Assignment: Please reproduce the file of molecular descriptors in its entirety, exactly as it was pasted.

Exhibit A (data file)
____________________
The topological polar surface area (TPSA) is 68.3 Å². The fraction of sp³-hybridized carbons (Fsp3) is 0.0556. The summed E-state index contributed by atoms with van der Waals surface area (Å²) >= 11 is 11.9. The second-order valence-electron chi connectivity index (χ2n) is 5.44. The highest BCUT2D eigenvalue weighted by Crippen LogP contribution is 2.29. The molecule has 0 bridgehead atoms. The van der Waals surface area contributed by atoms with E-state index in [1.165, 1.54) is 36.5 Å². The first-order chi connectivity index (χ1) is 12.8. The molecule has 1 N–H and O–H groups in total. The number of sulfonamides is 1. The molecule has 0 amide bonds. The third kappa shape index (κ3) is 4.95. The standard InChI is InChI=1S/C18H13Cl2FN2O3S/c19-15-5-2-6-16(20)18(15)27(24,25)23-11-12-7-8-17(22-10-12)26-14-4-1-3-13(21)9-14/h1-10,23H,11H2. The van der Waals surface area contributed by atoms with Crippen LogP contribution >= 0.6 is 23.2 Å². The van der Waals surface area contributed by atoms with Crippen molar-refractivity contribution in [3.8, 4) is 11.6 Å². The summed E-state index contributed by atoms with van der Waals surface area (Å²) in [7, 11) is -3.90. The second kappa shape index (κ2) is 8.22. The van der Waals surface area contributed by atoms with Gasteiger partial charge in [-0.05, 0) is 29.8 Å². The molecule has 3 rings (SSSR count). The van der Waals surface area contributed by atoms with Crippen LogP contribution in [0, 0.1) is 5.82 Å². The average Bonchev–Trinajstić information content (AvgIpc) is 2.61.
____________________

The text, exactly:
The topological polar surface area (TPSA) is 68.3 Å². The fraction of sp³-hybridized carbons (Fsp3) is 0.0556. The summed E-state index contributed by atoms with van der Waals surface area (Å²) >= 11 is 11.9. The second-order valence-electron chi connectivity index (χ2n) is 5.44. The highest BCUT2D eigenvalue weighted by Crippen LogP contribution is 2.29. The molecule has 0 bridgehead atoms. The van der Waals surface area contributed by atoms with E-state index in [1.165, 1.54) is 36.5 Å². The first-order chi connectivity index (χ1) is 12.8. The molecule has 1 N–H and O–H groups in total. The number of sulfonamides is 1. The molecule has 0 amide bonds. The third kappa shape index (κ3) is 4.95. The standard InChI is InChI=1S/C18H13Cl2FN2O3S/c19-15-5-2-6-16(20)18(15)27(24,25)23-11-12-7-8-17(22-10-12)26-14-4-1-3-13(21)9-14/h1-10,23H,11H2. The van der Waals surface area contributed by atoms with Crippen LogP contribution >= 0.6 is 23.2 Å². The van der Waals surface area contributed by atoms with Crippen molar-refractivity contribution in [3.8, 4) is 11.6 Å². The summed E-state index contributed by atoms with van der Waals surface area (Å²) in [7, 11) is -3.90. The second kappa shape index (κ2) is 8.22. The van der Waals surface area contributed by atoms with Gasteiger partial charge in [-0.05, 0) is 29.8 Å². The molecule has 3 rings (SSSR count). The van der Waals surface area contributed by atoms with Crippen LogP contribution in [0, 0.1) is 5.82 Å². The average Bonchev–Trinajstić information content (AvgIpc) is 2.61.